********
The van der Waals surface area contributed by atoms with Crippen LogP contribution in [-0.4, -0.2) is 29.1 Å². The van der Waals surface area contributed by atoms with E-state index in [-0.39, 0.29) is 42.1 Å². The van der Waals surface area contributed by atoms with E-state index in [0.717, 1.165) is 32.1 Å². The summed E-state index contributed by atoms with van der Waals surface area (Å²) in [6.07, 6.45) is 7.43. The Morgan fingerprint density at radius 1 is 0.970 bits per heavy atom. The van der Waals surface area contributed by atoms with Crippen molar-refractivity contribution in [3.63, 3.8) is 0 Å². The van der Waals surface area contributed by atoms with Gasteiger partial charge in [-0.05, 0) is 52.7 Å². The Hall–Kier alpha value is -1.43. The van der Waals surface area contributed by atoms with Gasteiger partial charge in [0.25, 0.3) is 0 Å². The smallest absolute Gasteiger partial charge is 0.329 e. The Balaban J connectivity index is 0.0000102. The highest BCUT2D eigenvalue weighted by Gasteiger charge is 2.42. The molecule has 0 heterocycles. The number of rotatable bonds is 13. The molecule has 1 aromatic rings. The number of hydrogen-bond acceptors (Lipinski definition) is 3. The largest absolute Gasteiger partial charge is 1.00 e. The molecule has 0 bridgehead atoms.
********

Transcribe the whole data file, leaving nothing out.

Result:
The van der Waals surface area contributed by atoms with Crippen LogP contribution in [-0.4, -0.2) is 29.1 Å². The van der Waals surface area contributed by atoms with E-state index in [-0.39, 0.29) is 42.1 Å². The van der Waals surface area contributed by atoms with E-state index in [0.717, 1.165) is 32.1 Å². The summed E-state index contributed by atoms with van der Waals surface area (Å²) in [6.07, 6.45) is 7.43. The Morgan fingerprint density at radius 1 is 0.970 bits per heavy atom. The van der Waals surface area contributed by atoms with Crippen molar-refractivity contribution in [3.63, 3.8) is 0 Å². The van der Waals surface area contributed by atoms with Gasteiger partial charge in [-0.05, 0) is 52.7 Å². The Hall–Kier alpha value is -1.43. The van der Waals surface area contributed by atoms with Gasteiger partial charge in [0.25, 0.3) is 0 Å². The smallest absolute Gasteiger partial charge is 0.329 e. The Balaban J connectivity index is 0.0000102. The highest BCUT2D eigenvalue weighted by Gasteiger charge is 2.42. The molecule has 0 heterocycles. The number of rotatable bonds is 13. The molecule has 1 aromatic rings. The number of hydrogen-bond acceptors (Lipinski definition) is 3. The largest absolute Gasteiger partial charge is 1.00 e. The molecule has 0 bridgehead atoms.